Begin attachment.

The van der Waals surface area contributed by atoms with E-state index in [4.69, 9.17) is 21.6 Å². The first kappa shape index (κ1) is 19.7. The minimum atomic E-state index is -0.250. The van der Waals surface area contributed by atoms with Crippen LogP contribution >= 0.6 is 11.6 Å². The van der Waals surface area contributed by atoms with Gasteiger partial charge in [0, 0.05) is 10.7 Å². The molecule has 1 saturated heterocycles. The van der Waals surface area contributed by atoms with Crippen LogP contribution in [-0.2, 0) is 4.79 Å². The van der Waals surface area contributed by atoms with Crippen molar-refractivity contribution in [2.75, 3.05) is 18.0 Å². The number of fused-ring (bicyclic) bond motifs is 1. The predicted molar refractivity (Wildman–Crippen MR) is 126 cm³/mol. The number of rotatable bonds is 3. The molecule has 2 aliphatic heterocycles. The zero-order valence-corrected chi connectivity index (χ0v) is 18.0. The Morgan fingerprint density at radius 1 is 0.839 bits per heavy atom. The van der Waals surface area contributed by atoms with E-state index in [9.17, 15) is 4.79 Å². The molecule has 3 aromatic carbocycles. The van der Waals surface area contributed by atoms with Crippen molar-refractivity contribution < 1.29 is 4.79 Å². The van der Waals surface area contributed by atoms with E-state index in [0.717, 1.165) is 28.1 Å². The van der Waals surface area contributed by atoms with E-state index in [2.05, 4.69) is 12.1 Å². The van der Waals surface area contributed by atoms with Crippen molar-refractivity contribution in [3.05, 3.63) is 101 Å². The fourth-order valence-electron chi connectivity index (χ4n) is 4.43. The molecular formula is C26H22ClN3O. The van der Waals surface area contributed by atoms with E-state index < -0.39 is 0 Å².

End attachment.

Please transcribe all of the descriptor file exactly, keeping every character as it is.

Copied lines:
The van der Waals surface area contributed by atoms with E-state index in [4.69, 9.17) is 21.6 Å². The first kappa shape index (κ1) is 19.7. The minimum atomic E-state index is -0.250. The van der Waals surface area contributed by atoms with Crippen LogP contribution >= 0.6 is 11.6 Å². The van der Waals surface area contributed by atoms with Gasteiger partial charge in [0, 0.05) is 10.7 Å². The molecule has 1 saturated heterocycles. The van der Waals surface area contributed by atoms with Crippen LogP contribution in [-0.2, 0) is 4.79 Å². The van der Waals surface area contributed by atoms with Crippen molar-refractivity contribution in [2.75, 3.05) is 18.0 Å². The number of fused-ring (bicyclic) bond motifs is 1. The predicted molar refractivity (Wildman–Crippen MR) is 126 cm³/mol. The number of rotatable bonds is 3. The molecule has 2 aliphatic heterocycles. The zero-order valence-corrected chi connectivity index (χ0v) is 18.0. The Morgan fingerprint density at radius 1 is 0.839 bits per heavy atom. The van der Waals surface area contributed by atoms with E-state index in [9.17, 15) is 4.79 Å². The molecule has 3 aromatic carbocycles. The van der Waals surface area contributed by atoms with Crippen molar-refractivity contribution < 1.29 is 4.79 Å². The van der Waals surface area contributed by atoms with E-state index in [0.717, 1.165) is 28.1 Å². The van der Waals surface area contributed by atoms with E-state index in [2.05, 4.69) is 12.1 Å². The van der Waals surface area contributed by atoms with Crippen molar-refractivity contribution in [3.05, 3.63) is 101 Å². The fourth-order valence-electron chi connectivity index (χ4n) is 4.43. The molecular formula is C26H22ClN3O. The van der Waals surface area contributed by atoms with E-state index < -0.39 is 0 Å².